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If you remove your succulent from its pot and discover a root system that is much too far gone, with very little healthy roots, repotting likely won’t do the trick. Fortunately, propagation is an option. Using pruning shears or scissors, snip away all of the dead foliage and roots. You want to find a healthy section of the plant that has not been contaminated.

With most succulents, such as burro’s tail, you can propagate leaves or stem cuttings. When you make your cut allow the wound to callus over for a few days. Then, place the leaves cut-side down on a layer of moist potting soil in a shallow container and keep in bright, indirect light. Pot in 2-inch containers once roots form. Or plant in a mixture of peat and perlite in a 2-inch pot. Keep the mixture moist and in bright indirect light over the next few weeks and repot once roots form.

You can also take 3-inch stem cuttings and place in water. This way you can watch the roots grow right before your eyes!

Watering Tips

Woman watering succulent plant at home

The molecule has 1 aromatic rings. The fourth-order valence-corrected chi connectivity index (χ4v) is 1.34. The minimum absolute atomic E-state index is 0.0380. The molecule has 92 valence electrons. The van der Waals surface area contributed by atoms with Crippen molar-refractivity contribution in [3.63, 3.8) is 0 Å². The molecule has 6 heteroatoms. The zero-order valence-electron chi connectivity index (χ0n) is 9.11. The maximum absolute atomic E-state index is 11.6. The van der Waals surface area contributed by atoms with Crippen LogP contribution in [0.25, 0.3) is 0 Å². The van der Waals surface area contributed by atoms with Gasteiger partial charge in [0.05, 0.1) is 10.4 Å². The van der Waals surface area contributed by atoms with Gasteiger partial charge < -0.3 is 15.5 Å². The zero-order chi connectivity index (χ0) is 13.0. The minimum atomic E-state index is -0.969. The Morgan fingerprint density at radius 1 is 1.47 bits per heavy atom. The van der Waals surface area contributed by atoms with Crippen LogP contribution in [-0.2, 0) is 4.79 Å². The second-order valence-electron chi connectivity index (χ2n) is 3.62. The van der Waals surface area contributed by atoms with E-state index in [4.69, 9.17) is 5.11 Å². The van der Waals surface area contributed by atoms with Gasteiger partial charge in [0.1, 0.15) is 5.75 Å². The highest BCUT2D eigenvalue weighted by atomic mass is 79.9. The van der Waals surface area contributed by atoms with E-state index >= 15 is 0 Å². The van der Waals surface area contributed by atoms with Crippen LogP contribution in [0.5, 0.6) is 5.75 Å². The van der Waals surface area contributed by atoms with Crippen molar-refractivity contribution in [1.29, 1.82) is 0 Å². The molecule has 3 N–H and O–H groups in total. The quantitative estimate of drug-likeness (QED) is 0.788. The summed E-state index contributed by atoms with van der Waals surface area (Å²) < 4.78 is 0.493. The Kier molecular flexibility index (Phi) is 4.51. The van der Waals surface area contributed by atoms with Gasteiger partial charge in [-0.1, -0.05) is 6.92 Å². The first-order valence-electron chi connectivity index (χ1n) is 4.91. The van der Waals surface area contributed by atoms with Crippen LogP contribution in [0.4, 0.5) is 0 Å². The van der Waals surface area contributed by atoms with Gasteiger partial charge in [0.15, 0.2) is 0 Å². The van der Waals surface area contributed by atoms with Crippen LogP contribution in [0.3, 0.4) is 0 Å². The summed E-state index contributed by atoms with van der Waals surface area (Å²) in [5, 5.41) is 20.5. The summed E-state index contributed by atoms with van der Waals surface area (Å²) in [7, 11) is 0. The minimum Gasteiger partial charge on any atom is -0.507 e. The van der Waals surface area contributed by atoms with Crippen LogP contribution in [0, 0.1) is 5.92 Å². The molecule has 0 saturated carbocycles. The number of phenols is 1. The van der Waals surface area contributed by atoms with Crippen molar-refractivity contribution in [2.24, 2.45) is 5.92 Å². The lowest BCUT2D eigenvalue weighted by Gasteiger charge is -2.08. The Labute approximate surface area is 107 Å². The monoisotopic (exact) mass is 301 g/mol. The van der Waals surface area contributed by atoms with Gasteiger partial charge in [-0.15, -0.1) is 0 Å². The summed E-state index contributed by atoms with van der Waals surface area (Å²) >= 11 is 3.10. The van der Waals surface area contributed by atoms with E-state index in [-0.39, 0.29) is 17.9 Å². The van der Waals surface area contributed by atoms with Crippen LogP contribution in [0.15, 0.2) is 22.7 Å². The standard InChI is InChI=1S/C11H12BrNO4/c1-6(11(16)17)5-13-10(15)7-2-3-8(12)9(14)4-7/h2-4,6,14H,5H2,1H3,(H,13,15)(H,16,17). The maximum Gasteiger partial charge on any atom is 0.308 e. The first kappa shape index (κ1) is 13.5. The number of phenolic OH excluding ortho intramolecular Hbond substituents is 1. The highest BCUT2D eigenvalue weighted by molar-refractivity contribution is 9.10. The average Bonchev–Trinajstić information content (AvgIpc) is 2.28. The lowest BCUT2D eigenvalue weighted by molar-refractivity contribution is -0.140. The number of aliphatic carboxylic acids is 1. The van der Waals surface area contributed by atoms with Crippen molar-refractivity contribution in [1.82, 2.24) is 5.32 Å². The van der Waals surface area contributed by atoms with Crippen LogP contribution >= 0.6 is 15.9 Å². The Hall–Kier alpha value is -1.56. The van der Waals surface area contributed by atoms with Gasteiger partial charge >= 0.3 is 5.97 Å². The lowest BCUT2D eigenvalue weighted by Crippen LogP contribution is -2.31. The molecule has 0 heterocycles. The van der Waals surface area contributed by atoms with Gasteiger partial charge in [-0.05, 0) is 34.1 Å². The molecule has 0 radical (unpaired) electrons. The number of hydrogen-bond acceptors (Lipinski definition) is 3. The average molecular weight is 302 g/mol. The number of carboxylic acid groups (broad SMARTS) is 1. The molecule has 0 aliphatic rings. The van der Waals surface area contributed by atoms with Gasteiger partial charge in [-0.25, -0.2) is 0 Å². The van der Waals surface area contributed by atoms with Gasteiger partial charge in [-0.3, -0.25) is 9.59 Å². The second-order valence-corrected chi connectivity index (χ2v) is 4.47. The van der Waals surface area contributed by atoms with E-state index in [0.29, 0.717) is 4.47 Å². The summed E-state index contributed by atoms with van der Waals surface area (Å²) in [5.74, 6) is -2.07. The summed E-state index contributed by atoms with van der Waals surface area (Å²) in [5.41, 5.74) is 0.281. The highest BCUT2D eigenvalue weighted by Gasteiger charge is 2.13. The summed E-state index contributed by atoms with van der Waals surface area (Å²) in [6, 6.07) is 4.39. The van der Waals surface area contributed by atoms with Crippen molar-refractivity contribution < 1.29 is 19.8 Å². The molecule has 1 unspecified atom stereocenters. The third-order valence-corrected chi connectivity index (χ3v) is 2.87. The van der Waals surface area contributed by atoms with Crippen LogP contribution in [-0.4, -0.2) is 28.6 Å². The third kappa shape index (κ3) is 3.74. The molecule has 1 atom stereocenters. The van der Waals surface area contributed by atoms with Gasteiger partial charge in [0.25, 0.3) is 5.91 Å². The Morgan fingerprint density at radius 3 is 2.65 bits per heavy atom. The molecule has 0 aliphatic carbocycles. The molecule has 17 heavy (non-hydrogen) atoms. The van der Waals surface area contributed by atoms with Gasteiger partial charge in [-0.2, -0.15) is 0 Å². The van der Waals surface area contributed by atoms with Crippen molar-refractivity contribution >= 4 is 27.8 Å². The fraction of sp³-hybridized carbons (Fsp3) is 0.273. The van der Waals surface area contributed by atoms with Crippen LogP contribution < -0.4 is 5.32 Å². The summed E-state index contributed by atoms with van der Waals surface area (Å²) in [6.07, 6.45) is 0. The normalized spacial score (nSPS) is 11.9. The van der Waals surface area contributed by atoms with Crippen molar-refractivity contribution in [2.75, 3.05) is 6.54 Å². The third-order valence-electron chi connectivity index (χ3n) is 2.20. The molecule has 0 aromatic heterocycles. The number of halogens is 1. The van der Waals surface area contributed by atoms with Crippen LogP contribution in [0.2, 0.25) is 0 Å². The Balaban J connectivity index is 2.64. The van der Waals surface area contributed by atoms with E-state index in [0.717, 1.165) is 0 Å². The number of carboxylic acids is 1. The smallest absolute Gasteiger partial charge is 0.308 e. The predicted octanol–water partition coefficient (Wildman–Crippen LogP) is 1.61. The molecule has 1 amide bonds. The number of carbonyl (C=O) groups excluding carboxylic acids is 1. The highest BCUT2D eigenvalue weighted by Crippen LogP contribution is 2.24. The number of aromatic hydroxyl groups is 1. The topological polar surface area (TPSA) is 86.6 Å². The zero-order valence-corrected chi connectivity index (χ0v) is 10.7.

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When it comes to watering succulent plants, there is a lot to consider. Pay attention to temperature and humidity levels inside your home, and also whether or not it’s the growing season for your specific plant. Succulents tend to grow throughout the summer and go dormant in winter. When they are actively growing and temperatures are higher they require watering more regularly.

As a general rule of thumb, most succulents prefer to dry out before their next watering. You can check the soil about an inch deep; if it’s still wet, wait a little longer, but if it is dry, it’s time to douse it. Always research the specific plant’s needs to ensure you are watering properly and use a pot with a drainage hole, as well as well-draining soil.

To The Rescue!

Succulents are generally easy to grow, but they can be difficult if you tend to overwater houseplants. With that said, hope is not lost and you can save your plants. Plus, you can learn how to avoid the issue in the future! If you want to try your hand with plants that can tolerate a little extra water, consider pothos or philodendron.

Do you have any tips for saving overwatering succulents? Share your experience in the comments below!